3.Problem statement and methodology

This study uses and compares four different forecasting models based on their performance values.

3.1.Linear regression (LR)

The linear regression equation is provided in Equation (1). In the equation, f(ω) shows the error value while yi is the ith expected value and ω is the weight value. A ω value is defined for each xi that minimizes the error value. All parameters are set to default in LR [43].


3.2.Bayesian ridge regression (BRR)

Bayesian Ridge Regression is also used in hyperparameter studies and is shown in Equation (2). Using the a and λ parameters together in this equation maximizes the log marginal likelihood value according to the gamma distribution. While λ1 expresses precision, ω is Gaussian. In addition, the following parameters are considered constant in the application as per the scikit-learn library: a1=a2=λ1=λ1=106, n_iter=300, tol=1e3.

Where n_iter is the maximum number of iterations and should be greater than or equal to 1. The tol is the stopping criterion; the algorithm stops when the value tol has converged.


3.3.Random forest regressor (RFR):

The RFR algorithm is a multi-combination of classification and regression trees (CART) algorithms and provides good results for both classification and regression models [16]. The algorithm creates the regression estimation by averaging the results from each decision tree (CART) in the classification. The randomness in the RFR algorithm ensures that the data sets assigned to each decision trees are random and the set of features the decision trees determine are assigned differently. This randomness reduces both error variance and error values in the model. Figure 1 shows the k trees assigned for k-bootstrap and the different predictions produced for different feature sets in each tree. CART makes each decision by assigning a feature to the point of separation of the branches of the trees in the k-tree. The accuracy of the decisions is evaluated using the training output. The decrease in error values ensures that the correct decision was made.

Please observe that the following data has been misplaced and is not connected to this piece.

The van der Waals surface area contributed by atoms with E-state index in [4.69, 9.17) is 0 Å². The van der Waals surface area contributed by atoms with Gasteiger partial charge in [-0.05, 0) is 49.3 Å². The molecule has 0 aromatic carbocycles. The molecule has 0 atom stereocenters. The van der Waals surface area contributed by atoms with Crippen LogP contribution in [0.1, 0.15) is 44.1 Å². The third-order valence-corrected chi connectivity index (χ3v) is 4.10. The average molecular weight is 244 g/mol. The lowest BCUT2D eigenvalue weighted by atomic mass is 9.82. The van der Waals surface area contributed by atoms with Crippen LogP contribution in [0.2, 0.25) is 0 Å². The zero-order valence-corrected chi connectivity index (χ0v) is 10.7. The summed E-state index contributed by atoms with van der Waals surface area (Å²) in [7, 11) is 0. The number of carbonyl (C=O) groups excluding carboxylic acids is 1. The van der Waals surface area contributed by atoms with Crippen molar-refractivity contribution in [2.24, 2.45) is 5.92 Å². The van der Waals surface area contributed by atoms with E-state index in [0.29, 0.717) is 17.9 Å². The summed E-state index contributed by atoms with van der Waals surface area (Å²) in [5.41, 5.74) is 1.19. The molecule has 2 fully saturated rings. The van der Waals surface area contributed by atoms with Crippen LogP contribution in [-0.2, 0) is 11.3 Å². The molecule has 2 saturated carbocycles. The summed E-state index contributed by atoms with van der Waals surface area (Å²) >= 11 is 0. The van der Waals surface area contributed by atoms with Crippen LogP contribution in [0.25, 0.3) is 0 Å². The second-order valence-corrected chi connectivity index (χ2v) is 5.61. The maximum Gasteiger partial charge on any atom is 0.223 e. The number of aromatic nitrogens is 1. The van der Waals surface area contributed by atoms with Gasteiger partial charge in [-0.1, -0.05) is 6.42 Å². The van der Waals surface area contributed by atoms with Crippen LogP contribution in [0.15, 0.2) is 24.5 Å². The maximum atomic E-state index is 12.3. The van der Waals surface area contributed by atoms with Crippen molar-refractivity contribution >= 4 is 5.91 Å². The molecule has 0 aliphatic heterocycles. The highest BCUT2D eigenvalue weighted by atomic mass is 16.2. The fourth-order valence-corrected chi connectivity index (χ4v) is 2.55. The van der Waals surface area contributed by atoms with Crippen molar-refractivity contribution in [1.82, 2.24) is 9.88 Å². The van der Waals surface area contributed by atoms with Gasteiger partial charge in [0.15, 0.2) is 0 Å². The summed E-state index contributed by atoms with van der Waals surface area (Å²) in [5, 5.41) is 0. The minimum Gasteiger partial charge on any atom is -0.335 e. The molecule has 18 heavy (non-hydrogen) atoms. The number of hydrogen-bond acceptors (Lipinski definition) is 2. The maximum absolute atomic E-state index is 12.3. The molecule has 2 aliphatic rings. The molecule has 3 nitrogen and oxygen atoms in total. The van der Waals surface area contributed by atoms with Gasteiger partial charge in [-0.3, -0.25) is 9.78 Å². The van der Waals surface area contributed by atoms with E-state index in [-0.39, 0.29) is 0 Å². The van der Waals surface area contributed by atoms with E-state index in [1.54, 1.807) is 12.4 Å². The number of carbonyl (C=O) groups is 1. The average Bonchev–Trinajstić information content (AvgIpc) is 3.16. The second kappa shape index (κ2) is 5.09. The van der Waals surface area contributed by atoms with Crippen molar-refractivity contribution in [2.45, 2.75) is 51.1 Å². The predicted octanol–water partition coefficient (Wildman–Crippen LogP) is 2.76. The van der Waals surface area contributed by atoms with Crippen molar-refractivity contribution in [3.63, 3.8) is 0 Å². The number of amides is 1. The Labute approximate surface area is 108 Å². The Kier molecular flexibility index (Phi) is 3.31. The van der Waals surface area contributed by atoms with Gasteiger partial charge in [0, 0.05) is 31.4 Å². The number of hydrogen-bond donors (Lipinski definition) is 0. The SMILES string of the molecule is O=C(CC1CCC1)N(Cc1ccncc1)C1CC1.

Fig. 1.

Random forest regression flowchart (adapted from [32]).

Random forest regression flowchart (adapted from [32]).

3.4.Extreme gradient boosting (XGB) regressor

XGB is a machine learning application modeled by Chen and Guestrin [8]. XGB gives successful results in regression and classification applications. XGB is based on the CART algorithm timeline as with RFR.

where yi is the value estimated for the ith sample
  • η is the shrinkage parameter (i.e., learning rate)

  • Xi is a vector with i features

  • fk is certain random features assigned to the kth decision tree where each tree is an estimator.

M is the number of decision trees that make up the forest.
The prediction made by the k1 tree in the kth step and the prediction made by the kth tree are multiplied by the learning constant η to produce a prediction for yik according to Equation (4).
T in Equation (5) is the number of leaves (features) in kth tree. ωj is the possible weight of j number of features in the regression. γ and λ are the arrangement parameters. Gj is the first gradient and Hj is the second gradient of the loss function. These two parameters are split into left and right branches at each node at each node in Equation (6). Ensuring the best split is the maximum gain for XGB with respect to Equation (6) [8].
The steps to be followed in the study are as stated below:

Step 1: A dataset is created over a vast range of information categories regarding the region such as economy, education, health, society, utility, security, and population.

Step 2: The generated data set have differences in terms of units. Therefore, absolute maxima normalization is performed.

where dij is the value of row i plus column j. Normalization is done by dividing each value by the largest absolute value of its column.